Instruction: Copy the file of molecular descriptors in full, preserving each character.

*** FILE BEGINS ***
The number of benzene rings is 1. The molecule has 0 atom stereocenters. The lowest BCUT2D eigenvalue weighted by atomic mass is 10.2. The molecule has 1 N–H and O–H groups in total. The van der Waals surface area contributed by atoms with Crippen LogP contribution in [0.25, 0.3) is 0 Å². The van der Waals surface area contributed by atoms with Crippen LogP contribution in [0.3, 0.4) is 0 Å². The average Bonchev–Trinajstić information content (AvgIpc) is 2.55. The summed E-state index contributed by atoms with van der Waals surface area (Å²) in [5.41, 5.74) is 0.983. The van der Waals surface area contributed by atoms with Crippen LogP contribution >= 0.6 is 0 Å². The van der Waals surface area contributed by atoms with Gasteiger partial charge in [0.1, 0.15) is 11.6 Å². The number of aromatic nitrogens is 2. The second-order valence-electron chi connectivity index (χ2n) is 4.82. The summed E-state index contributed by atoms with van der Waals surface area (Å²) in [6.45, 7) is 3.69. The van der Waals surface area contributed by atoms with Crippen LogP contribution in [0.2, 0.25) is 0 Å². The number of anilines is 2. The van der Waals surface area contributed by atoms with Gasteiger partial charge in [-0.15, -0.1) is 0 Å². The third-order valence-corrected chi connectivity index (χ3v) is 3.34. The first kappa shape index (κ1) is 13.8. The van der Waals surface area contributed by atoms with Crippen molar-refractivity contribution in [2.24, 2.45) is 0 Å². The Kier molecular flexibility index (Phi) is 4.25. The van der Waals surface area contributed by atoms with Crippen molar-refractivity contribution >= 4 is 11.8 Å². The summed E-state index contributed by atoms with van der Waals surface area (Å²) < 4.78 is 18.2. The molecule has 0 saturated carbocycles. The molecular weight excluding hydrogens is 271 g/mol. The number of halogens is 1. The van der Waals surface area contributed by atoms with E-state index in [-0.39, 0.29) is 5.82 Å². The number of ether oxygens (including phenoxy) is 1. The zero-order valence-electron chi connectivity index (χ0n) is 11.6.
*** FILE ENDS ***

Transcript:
The number of benzene rings is 1. The molecule has 0 atom stereocenters. The lowest BCUT2D eigenvalue weighted by atomic mass is 10.2. The molecule has 1 N–H and O–H groups in total. The van der Waals surface area contributed by atoms with Crippen LogP contribution in [0.25, 0.3) is 0 Å². The van der Waals surface area contributed by atoms with Crippen LogP contribution in [0.3, 0.4) is 0 Å². The average Bonchev–Trinajstić information content (AvgIpc) is 2.55. The summed E-state index contributed by atoms with van der Waals surface area (Å²) in [5.41, 5.74) is 0.983. The van der Waals surface area contributed by atoms with Crippen LogP contribution >= 0.6 is 0 Å². The van der Waals surface area contributed by atoms with Gasteiger partial charge in [0.1, 0.15) is 11.6 Å². The number of aromatic nitrogens is 2. The second-order valence-electron chi connectivity index (χ2n) is 4.82. The summed E-state index contributed by atoms with van der Waals surface area (Å²) in [6.45, 7) is 3.69. The van der Waals surface area contributed by atoms with Crippen LogP contribution in [0.2, 0.25) is 0 Å². The number of anilines is 2. The van der Waals surface area contributed by atoms with Gasteiger partial charge in [-0.15, -0.1) is 0 Å². The third-order valence-corrected chi connectivity index (χ3v) is 3.34. The first kappa shape index (κ1) is 13.8. The van der Waals surface area contributed by atoms with Crippen molar-refractivity contribution in [2.24, 2.45) is 0 Å². The Kier molecular flexibility index (Phi) is 4.25. The van der Waals surface area contributed by atoms with Crippen molar-refractivity contribution >= 4 is 11.8 Å². The summed E-state index contributed by atoms with van der Waals surface area (Å²) < 4.78 is 18.2. The molecule has 0 saturated carbocycles. The molecular weight excluding hydrogens is 271 g/mol. The number of halogens is 1. The van der Waals surface area contributed by atoms with E-state index in [-0.39, 0.29) is 5.82 Å². The number of ether oxygens (including phenoxy) is 1. The zero-order valence-electron chi connectivity index (χ0n) is 11.6.